Review of 'Midnight's Children' by Salman Rushdie, Barbican, London, and touring
'Midnight's Children' is the novel that brought international acclaim to Salman Rushdie 20 years ago. Its literary style, playful use of language and multilayered storyline introduced magical realism to a new audience. Thanks to the Royal Shakespeare Company we can now enjoy this on stage. This is the story of Saleem, a young man who was exchanged at birth by a nurse in order to give a new life to a boy born on the wrong side of the tracks. Saleem is the play's narrator, born at the hour of midnight of India's independence. When the story begins he is 32 and sets about telling the story of his birth to his wife, Padma. But the story is much more than his life history, for Saleem's life is entwined with the traumatic story of post-partition India and Pakistan.
As in the novel, the play weaves historical narrative with fiction, fantasy and reality into a theatrical feast. The play vividly brings to life the horrors that marked the subcontinent in the last century: the Amritsar massacre of 1919 that saw civilians mowed down on the orders of a British commander; the butchery of partition on the eve of independence that left a million dead and over 10 million refugees; the endless conflict between India and Pakistan over Kashmir that has led to two wars between the two countries; and, finally, the East Pakistan War, where India sided with the Bengalis and the subcontinent was partitioned yet again. Indira Gandhi's state of emergency, the suspension of elections, the forced sterilisation programmes of her son Sanjay, and the corruption of Pakistan's political and military establishment are all objects of satire and vilification.
Saleem's family saga is played out against these events. His grandparents migrate from Kashmir at the beginning of the century to Delhi. His parents move to Bombay after the communal riots, and here Saleem is born alongside Shiva, with whom he is exchanged. Saleem grows up in a middle class Muslim household that is secular and liberal, whereas Shiva, left an orphan, turns to crime and the underworld.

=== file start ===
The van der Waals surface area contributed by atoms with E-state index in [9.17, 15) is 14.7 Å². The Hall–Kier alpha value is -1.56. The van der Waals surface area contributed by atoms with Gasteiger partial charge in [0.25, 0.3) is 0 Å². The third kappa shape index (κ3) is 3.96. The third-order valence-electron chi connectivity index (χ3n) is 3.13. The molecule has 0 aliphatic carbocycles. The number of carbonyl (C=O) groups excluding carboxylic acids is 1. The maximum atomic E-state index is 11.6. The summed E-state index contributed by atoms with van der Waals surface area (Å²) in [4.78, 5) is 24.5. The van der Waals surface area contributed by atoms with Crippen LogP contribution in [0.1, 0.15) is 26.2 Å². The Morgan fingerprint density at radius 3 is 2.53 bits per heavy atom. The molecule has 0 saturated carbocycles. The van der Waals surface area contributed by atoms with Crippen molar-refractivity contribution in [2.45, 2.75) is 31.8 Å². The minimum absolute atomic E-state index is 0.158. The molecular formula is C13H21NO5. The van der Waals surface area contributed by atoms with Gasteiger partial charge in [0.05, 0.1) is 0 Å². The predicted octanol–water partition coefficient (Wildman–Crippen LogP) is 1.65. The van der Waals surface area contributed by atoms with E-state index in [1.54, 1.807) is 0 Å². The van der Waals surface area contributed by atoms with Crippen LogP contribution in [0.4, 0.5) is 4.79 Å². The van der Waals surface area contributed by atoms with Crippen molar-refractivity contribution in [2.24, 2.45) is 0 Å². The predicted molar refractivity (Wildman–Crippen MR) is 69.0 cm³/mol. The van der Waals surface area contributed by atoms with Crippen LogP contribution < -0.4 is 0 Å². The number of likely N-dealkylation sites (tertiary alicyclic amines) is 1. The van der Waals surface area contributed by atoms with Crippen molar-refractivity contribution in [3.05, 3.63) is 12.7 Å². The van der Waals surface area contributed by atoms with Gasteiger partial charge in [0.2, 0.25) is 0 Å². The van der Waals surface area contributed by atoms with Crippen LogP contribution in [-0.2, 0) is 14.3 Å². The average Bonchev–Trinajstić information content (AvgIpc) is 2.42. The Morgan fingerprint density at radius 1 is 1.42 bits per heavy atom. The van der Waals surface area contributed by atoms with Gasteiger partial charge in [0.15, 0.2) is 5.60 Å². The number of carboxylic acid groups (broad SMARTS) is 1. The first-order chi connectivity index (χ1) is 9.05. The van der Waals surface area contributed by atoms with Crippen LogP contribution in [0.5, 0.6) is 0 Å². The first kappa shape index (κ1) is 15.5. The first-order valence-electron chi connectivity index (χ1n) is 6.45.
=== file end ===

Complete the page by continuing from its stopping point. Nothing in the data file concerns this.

Saleem discovers other 'midnight's children', and together they convene a conference to discuss how they will survive in this turbulent, violent society. The fantasy world and the magical powers of this conference seem to cushion Saleem and the others from the horror that is India. However, reality is never too far. When his father discovers that Saleem is not his son he is sent to Pakistan to live with his ambitious aunt and uncle. There he is drawn into the coup that topples the civilian government.
On his return to Bombay he sees his family growing apart. They decide to move en masse to Pakistan in the hope that, as it is a Muslim state, they will have peace and security. However, the 1965 war claims the lives of many of his relatives, and Saleem is enlisted as a scout in the Pakistani army to find Indian soldiers in 1971. The senseless waste of human life is graphically depicted as soldiers on both sides, fearful and mistrustful of themselves as much as each other, slaughter one another in the killing fields of Bangladesh. Saleem is brought back to India where he seeks solace from Parvati, the witch of 'Midnight's Children'. However, during the emergency Saleem is arrested and tortured, and eventually betrays midnight's children, who are arrested and rendered impotent by forced sterilisation. This betrayal symbolises the dashed hopes and dreams of millions of ordinary Indians at the dawn of independence. Midnight's children represented that hope and optimism of a new generation which had to be crushed by the states that emerged after independence.
Using a young British Asian cast, this adaptation is a lively mix of stage action and film footage. It is an energetic and visually powerful production that captures the essence of the novel brilliantly, and one that should not be missed.